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Let’s jump right in to creating a form letter so you can see how much time you could save with Word’s mail merge.rnTo get started, open a new document in Word and, from the menu bar, choose Tools | Letters and Mailings | Mail Merge. In the sidebar area, Word opens a Mail Merge helper that provides you with a wizard-like interface that walks you through the process.rn
rnWord’s mail merge can be used to create form letters, e-mail messages, envelopes, labels, or directories. With a little imagination, these choices let you create just about any kind of document or communication you would need.
Any document you’ve created can be converted into a form letter. This starting document is often referred to as the “master document” as well. The terms are interchangeable, although other Word features also use the term “master document”, so be sure to keep things straight.rnThe starting document is the document that will ultimately contain the base form letter.
In this step, you need to decide to which recipients you want to send the form letter. Word’s mail merge feature lets you use a wide variety of data sources. You can use an existing list you created for an old mail merge. Or, you can type in a new list of recipients. You can also use your Outlook address book if you like.
If you select the “Type a new list” option Word also provides you with a “Create” option so that you can actually provide your data list.
The New Address List form allows you to easily provide recipient information and includes all of the fields you would expect, including first name, last name, address information, e-mail address and phone numbers. If you need different information, such as an employee’s length of service or another piece of information not provided in the window, click the Customize button.
When you’re done with a record, click the New Entry button to complete it. If you want to remove a record, choose Delete Entry. Once you get a lot of entries, you can use the Find Entry button to locate a specific record. Finally, you can also sort and filter you entries. For example, you can sort you entries by zip code, or filter the entries so that just records from a particular city are available. When you’re done adding entries, click the Close button.rnWord will ask you to save your new list so you can use it again. Provide a name for your list and click the Save button.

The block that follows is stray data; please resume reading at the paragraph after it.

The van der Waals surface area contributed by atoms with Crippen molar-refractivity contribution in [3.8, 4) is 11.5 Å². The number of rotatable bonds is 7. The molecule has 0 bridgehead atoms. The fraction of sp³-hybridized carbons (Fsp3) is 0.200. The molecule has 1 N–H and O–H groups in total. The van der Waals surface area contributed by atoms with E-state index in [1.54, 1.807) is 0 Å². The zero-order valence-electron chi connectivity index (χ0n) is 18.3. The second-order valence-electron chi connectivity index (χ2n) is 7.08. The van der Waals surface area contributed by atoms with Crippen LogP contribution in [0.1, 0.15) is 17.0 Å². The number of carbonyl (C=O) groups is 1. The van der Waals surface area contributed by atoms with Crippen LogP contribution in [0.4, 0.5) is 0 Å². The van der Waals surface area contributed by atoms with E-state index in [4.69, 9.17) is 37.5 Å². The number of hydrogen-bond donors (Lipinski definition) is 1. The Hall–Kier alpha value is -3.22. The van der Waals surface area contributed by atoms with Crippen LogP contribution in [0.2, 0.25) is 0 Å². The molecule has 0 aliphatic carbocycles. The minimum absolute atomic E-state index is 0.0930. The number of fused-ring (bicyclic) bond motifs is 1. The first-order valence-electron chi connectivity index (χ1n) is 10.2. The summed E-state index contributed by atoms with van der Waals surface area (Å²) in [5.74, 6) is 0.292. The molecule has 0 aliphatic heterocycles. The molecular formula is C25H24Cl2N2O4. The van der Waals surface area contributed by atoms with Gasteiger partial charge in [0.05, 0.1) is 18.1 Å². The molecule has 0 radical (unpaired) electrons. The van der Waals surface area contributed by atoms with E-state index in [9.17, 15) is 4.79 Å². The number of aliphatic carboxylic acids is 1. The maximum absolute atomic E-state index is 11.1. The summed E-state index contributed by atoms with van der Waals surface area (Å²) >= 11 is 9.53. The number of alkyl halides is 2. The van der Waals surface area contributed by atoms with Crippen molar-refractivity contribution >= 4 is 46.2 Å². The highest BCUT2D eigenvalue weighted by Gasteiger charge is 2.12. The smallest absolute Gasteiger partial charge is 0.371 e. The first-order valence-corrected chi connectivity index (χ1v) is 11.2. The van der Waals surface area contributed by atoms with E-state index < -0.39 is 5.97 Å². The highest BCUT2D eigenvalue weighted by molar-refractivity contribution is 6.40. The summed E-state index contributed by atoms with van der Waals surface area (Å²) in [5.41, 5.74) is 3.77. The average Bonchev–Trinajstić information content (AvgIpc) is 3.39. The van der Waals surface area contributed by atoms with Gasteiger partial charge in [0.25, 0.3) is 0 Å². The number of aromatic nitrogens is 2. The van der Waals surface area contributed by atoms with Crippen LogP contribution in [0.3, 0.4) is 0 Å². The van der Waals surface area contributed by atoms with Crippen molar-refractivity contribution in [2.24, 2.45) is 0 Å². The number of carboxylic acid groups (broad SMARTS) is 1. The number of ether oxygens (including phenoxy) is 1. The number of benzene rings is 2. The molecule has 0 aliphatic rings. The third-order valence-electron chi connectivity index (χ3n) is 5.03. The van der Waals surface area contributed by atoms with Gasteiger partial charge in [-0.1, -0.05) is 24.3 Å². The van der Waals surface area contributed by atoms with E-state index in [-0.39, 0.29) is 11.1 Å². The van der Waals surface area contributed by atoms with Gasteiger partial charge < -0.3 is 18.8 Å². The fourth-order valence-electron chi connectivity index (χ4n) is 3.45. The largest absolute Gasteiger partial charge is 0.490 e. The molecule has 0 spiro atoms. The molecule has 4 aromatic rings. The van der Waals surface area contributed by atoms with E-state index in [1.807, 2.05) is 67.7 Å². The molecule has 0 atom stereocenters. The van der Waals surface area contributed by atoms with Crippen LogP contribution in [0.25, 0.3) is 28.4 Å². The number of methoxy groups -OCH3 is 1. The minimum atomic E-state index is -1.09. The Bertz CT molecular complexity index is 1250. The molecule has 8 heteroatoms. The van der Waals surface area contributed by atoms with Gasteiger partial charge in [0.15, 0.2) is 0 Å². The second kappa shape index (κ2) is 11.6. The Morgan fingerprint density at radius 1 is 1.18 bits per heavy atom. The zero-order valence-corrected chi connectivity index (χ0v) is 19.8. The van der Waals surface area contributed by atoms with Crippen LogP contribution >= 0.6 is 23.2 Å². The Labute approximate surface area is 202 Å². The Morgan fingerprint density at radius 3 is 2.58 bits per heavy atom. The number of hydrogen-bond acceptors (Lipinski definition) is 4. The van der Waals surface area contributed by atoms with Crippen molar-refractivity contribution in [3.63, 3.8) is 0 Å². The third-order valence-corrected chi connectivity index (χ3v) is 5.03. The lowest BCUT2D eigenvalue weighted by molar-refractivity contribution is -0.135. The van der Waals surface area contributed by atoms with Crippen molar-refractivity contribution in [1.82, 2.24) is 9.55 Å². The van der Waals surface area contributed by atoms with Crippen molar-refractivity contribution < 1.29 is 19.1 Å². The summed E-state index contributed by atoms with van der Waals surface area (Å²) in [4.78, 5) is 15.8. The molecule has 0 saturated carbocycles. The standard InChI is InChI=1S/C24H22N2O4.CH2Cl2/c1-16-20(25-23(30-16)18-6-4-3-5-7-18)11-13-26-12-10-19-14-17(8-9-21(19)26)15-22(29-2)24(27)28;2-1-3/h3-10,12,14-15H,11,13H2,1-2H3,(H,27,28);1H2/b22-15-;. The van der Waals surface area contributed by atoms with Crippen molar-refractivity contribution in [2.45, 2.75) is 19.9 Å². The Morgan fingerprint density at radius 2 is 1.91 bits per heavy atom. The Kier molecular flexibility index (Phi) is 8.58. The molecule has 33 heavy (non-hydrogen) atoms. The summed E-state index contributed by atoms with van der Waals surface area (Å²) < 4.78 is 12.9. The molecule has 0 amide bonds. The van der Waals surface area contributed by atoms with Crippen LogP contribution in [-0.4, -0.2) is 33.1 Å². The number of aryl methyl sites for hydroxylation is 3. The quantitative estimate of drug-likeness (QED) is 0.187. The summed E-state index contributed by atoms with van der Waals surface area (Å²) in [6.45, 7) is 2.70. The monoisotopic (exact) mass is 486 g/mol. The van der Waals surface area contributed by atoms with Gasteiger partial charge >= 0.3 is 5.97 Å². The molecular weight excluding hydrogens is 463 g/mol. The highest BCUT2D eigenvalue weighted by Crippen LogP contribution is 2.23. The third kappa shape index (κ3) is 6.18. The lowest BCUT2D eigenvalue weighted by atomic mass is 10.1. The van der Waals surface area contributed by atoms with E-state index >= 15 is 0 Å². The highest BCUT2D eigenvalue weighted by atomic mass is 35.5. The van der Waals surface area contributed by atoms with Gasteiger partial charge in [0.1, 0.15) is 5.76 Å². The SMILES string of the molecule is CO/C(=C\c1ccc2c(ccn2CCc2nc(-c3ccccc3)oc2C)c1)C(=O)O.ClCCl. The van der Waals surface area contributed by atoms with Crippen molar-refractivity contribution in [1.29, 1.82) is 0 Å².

With your list saved, Word gives you the opportunity to take a look at your list, sort it, filter it, and choose whether to include or exclude specific records.
You can also filter records–that is, select just a certain subset of records to include in your output. For example, suppose you want to print form letters just for a particular zip code. Notice that each heading has a little down arrow right next to the name. Click the down arrow to get a list of all of the values in that column. When you select a specific value, you will only see records that have that value in that field. All other records are then hidden from view and will not be printed. To remove your filter, click the filter down arrow and choose the “(All)” option.
When you’re done with your record manipulation, click the OK button. The right-hand sidebar now indicates which data file you’re using. Click the “Next: Write your letter” option to continue.
Now, you need to type your letter. Or, if you’ve opted to use an existing letter, you need to provide Word with “fields” that are replaced with the information from your address list. Remember that each form letter will be addressed to a different person. So, you don’t want to type your letter to a specific individual, but want to make it generic and let Word do the heavy lifting for you.rnBefore you start typing, notice the addition of a new toolbar to your arsenal.
Using the More items? link, you can include the merge fields you populated earlier.
We’ll start simple. In your letter, type the word “Dear” and then hit the space bar. Now, click the More Items option. The Insert Merge Field window opens with the same list of fields you saw earlier. Choose the field you want to insert?in this case, the First Name field?and click the Insert button.
In your document, you will get <
All of the fields we want are on the letter.
With your letter written, it’s time to see the results. From the sidebar, click the “Next: Preview your letters” option. The result should look similar to what you see here.
Once you’re verified your recipients, click the “Next: Complete the merge” option.
At this point, Word has not officially performed the merge. That is, your letter and data file are still mostly separate. When you click one of the two options?(1) Print; or (2) Edit individual letters?Word asks you what you want to merge.
Your options here are to merge all of your records, in which case you will get one page per recipient, or choose which records you want to include. When you choose the print option, Word sends your letter right to your printer.